Our ongoing dossier continues with Pop Montreal’s co-founder and programming director, Dan Seligman. The 19th edition of the multiplatform festival begins on September 23 and runs until the 27th. Code orange or not, there are films, workshops, conferences, and of course several shows on the bill, in the flesh or streamed.
PAN M 360: What were the constraints you had to face for this edition of Pop Montreal?
Dan Seligman: About a month or so after COVID started, we realized pretty quickly that we wouldn’t be able to do the festival we usually do. So we canceled all the artists from abroad, and we were waiting for the summer to see what would happen, but knew that if we were able to do anything, it would be much smaller, more contained. We were kind of in a waiting game or holding pattern because of not knowing exactly what we could or couldn’t do, with all the municipal and provincial rules and whatnots. We knew that it would be more difficult to produce a streaming event. It’s more expensive, it’s different production concerns, and we would still have to deal with all the regulations… So we knew that if we were going to do Pop Montreal this year, it would have to be much smaller in order to do it safely and effectively, obviously with all local artists… So mostly all the shows we’re producing will be in front of a small audience, and some of them will be stream only, with a small percentage of artists who are not from Montréal and who will be streamed from their hometowns, but all are from Canada.
The only artist that’s coming in from outside Montreal is Lido Pimienta (Toronto) whom we had already confirmed to play at the festival before covid started. She’s going to perform at the Rialto but all the others playing in front of an audience will be local artists. Mostly all of the shows will be at Rialto and a at a few pop ups. We’re just trying to keep it as manageable as possible so we can do things safely. Its one of the first festivals in these covid times and we want to do it well, we don’t want to fuck-up. So we’re being very careful, all the tickets must be bought in advance, we’re gonna be controling everything, we’re gonna make sure anyone who enters the room will have to give is contact information.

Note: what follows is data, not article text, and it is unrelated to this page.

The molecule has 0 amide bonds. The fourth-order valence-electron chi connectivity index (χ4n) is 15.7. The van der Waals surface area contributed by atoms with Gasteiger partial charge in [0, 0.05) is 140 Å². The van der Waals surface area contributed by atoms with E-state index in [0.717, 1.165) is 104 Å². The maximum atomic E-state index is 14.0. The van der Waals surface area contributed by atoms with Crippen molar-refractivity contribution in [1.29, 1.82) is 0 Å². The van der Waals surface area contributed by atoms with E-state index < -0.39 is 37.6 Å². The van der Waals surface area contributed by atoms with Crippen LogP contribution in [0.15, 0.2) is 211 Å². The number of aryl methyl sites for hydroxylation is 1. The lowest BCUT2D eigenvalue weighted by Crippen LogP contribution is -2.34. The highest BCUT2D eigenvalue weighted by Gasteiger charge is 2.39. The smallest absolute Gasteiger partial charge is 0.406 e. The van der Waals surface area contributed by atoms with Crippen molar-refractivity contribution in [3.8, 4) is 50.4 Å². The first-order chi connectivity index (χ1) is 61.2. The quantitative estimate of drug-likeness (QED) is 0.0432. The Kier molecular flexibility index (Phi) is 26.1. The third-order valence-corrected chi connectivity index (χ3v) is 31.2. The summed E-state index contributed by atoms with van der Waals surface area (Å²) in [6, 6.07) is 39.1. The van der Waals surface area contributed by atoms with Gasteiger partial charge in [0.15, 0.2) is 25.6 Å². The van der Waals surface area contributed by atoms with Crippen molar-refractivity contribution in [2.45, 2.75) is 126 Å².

PAN M 360: As for the outdoor concerts, how is that going to work?
DS: We’re gonna do a few smaller outdoor shows, but the rules with outdoor right now is that everything has to be very contained, and they don’t want you promoting the events outside. So we’re gonna do a few ticketed shows outside and we’re not going to announce the locations. But we’re doing a Rialto rooftop with only 40 tickets. And then we’re having three or four different pop-up locations where we’ll have shows. The city bylaws were saying that you can do shows, but you have to maintain social distancing, and if it’s in any kind of public space you can’t announce the location at all. We were told we couldn’t do anything in any kind of public park, like we usually do for the Marché des possibles, because it’s hard to control those crowds; you saw what happened on the mountain with the Occupy the Hood event… So we got a call from the city making sure we would be very very careful and not let something like this happen. So we’re going forward, but obviously very slowly and carefully, and trying to produce an event and bring people music, but make everything as safe as possible.
PAN M 360: Are you expecting check-ups?
DS: We know people from the city or the government will show up to make sure we do things properly. So we’ll be ready, there’ll be hand-sanitizing stations, masks everywhere, security everywhere. We’re gonna be extra extra careful. We’re gonna be 110% by the book. We’re going above and beyond, to make sure that everybody will be safe.
PAN M 360: Have you considered cancelling?
DS: We never really wanted to cancel. The worst case for us is that we would have done a virtual event, and we did everything to avoid that, but if there would have been no other choice, we would have done a streaming-only event. If we were like one of those big American festivals that rely on sponsors and ticket sales, we wouldn’t be able to hold the festival this year, but because we have all this funding from different government bodies with the mandate to showcase artists from here, it helps to keep us alive.
PAN M 360: How do you see the future given the current situation, knowing that it could last another year or two?
DS: We’ll take it one day at a time. We’ll first go through this festival and see how it goes. I think we need to adapt and just accept the fact that this is the new way to do things for the time being, and if people really want to see shows, there will be some. And we know people want to see shows because we’re selling a lot of tickets. And we’re also trying to keep it very cheap, you know. It’s almost like we have to rebuild from the beginning with $5 or $10 shows, with local artists… It’s like rebuilding the equation of how to put on an event. Rebuild your audience, give them an incentive to come out with 30-minute shows for $5… support us, support the artists.